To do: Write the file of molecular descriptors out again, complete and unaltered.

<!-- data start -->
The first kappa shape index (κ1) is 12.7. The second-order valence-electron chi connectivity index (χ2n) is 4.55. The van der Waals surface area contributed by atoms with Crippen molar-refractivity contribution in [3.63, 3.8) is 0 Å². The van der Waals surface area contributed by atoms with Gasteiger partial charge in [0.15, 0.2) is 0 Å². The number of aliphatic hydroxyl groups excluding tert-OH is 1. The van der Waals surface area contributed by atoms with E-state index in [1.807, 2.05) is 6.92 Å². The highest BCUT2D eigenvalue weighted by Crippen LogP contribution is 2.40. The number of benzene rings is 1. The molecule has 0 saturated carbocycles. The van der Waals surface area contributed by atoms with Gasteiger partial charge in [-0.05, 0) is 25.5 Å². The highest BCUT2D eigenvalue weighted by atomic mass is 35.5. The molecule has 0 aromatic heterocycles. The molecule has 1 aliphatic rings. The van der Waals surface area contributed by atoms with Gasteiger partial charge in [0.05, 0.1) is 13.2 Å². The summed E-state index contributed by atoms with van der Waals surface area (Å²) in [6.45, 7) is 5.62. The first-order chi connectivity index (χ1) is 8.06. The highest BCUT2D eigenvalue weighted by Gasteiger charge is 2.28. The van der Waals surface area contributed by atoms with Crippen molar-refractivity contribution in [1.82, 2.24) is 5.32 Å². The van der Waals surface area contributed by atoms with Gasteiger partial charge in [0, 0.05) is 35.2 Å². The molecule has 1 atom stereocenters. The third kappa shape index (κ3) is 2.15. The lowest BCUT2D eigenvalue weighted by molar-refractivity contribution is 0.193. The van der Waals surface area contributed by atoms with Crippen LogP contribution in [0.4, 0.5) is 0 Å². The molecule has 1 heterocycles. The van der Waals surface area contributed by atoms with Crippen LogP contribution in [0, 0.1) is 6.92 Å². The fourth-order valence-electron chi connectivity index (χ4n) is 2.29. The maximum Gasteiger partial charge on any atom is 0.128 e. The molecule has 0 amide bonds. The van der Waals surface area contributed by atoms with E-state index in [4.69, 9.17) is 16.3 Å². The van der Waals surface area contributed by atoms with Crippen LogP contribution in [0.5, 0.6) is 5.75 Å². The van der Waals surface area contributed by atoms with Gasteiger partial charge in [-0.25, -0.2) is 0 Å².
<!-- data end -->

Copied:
The first kappa shape index (κ1) is 12.7. The second-order valence-electron chi connectivity index (χ2n) is 4.55. The van der Waals surface area contributed by atoms with Crippen molar-refractivity contribution in [3.63, 3.8) is 0 Å². The van der Waals surface area contributed by atoms with Gasteiger partial charge in [0.15, 0.2) is 0 Å². The number of aliphatic hydroxyl groups excluding tert-OH is 1. The van der Waals surface area contributed by atoms with E-state index in [1.807, 2.05) is 6.92 Å². The highest BCUT2D eigenvalue weighted by Crippen LogP contribution is 2.40. The number of benzene rings is 1. The molecule has 0 saturated carbocycles. The van der Waals surface area contributed by atoms with Gasteiger partial charge in [-0.05, 0) is 25.5 Å². The highest BCUT2D eigenvalue weighted by atomic mass is 35.5. The molecule has 0 aromatic heterocycles. The molecule has 1 aliphatic rings. The van der Waals surface area contributed by atoms with Gasteiger partial charge in [0.05, 0.1) is 13.2 Å². The summed E-state index contributed by atoms with van der Waals surface area (Å²) in [6.45, 7) is 5.62. The first-order chi connectivity index (χ1) is 8.06. The highest BCUT2D eigenvalue weighted by Gasteiger charge is 2.28. The van der Waals surface area contributed by atoms with Crippen molar-refractivity contribution in [1.82, 2.24) is 5.32 Å². The van der Waals surface area contributed by atoms with Gasteiger partial charge in [0, 0.05) is 35.2 Å². The molecule has 1 atom stereocenters. The third kappa shape index (κ3) is 2.15. The lowest BCUT2D eigenvalue weighted by molar-refractivity contribution is 0.193. The van der Waals surface area contributed by atoms with Crippen LogP contribution in [0.4, 0.5) is 0 Å². The molecule has 1 heterocycles. The van der Waals surface area contributed by atoms with Crippen LogP contribution in [0, 0.1) is 6.92 Å². The fourth-order valence-electron chi connectivity index (χ4n) is 2.29. The maximum Gasteiger partial charge on any atom is 0.128 e. The molecule has 0 amide bonds. The van der Waals surface area contributed by atoms with E-state index in [4.69, 9.17) is 16.3 Å². The van der Waals surface area contributed by atoms with Crippen LogP contribution in [0.5, 0.6) is 5.75 Å². The van der Waals surface area contributed by atoms with Gasteiger partial charge in [-0.25, -0.2) is 0 Å².